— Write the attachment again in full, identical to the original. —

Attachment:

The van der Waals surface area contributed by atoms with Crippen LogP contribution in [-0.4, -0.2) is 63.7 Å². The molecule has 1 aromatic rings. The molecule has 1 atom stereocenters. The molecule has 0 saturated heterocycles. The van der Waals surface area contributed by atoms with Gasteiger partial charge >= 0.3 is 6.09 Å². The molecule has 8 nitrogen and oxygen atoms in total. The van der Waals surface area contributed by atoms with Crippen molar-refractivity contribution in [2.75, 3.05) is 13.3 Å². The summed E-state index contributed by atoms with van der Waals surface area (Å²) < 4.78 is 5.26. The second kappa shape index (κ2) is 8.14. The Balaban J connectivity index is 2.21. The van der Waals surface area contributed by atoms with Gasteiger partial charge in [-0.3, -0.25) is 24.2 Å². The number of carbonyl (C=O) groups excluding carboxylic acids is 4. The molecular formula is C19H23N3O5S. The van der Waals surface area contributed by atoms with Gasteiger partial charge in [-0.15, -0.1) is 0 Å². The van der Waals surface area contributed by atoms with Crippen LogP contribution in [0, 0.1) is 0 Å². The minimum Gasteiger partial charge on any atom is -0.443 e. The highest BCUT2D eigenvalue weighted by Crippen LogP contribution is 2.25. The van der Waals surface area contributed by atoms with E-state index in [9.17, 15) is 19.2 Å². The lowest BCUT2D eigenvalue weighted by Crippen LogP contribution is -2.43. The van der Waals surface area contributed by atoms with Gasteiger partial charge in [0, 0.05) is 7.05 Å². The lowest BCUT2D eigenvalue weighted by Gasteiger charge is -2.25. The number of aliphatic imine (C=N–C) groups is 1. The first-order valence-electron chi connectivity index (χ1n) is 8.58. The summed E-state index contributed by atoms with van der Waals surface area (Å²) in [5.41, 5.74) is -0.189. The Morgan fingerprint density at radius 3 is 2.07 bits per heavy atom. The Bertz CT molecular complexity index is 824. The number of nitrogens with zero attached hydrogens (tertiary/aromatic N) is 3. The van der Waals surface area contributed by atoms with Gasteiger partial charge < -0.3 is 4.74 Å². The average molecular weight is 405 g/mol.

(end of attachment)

The van der Waals surface area contributed by atoms with Crippen LogP contribution in [-0.4, -0.2) is 63.7 Å². The molecule has 1 aromatic rings. The molecule has 1 atom stereocenters. The molecule has 0 saturated heterocycles. The van der Waals surface area contributed by atoms with Gasteiger partial charge >= 0.3 is 6.09 Å². The molecule has 8 nitrogen and oxygen atoms in total. The van der Waals surface area contributed by atoms with Crippen molar-refractivity contribution in [2.75, 3.05) is 13.3 Å². The summed E-state index contributed by atoms with van der Waals surface area (Å²) < 4.78 is 5.26. The second kappa shape index (κ2) is 8.14. The Balaban J connectivity index is 2.21. The van der Waals surface area contributed by atoms with Gasteiger partial charge in [-0.3, -0.25) is 24.2 Å². The number of carbonyl (C=O) groups excluding carboxylic acids is 4. The molecular formula is C19H23N3O5S. The van der Waals surface area contributed by atoms with Gasteiger partial charge in [-0.15, -0.1) is 0 Å². The van der Waals surface area contributed by atoms with Crippen LogP contribution in [0, 0.1) is 0 Å². The minimum Gasteiger partial charge on any atom is -0.443 e. The highest BCUT2D eigenvalue weighted by Crippen LogP contribution is 2.25. The van der Waals surface area contributed by atoms with E-state index in [9.17, 15) is 19.2 Å². The lowest BCUT2D eigenvalue weighted by Crippen LogP contribution is -2.43. The van der Waals surface area contributed by atoms with Gasteiger partial charge in [0, 0.05) is 7.05 Å². The lowest BCUT2D eigenvalue weighted by Gasteiger charge is -2.25. The number of aliphatic imine (C=N–C) groups is 1. The first-order valence-electron chi connectivity index (χ1n) is 8.58. The summed E-state index contributed by atoms with van der Waals surface area (Å²) in [5.41, 5.74) is -0.189. The Morgan fingerprint density at radius 3 is 2.07 bits per heavy atom. The Bertz CT molecular complexity index is 824. The number of nitrogens with zero attached hydrogens (tertiary/aromatic N) is 3. The van der Waals surface area contributed by atoms with Gasteiger partial charge < -0.3 is 4.74 Å². The average molecular weight is 405 g/mol.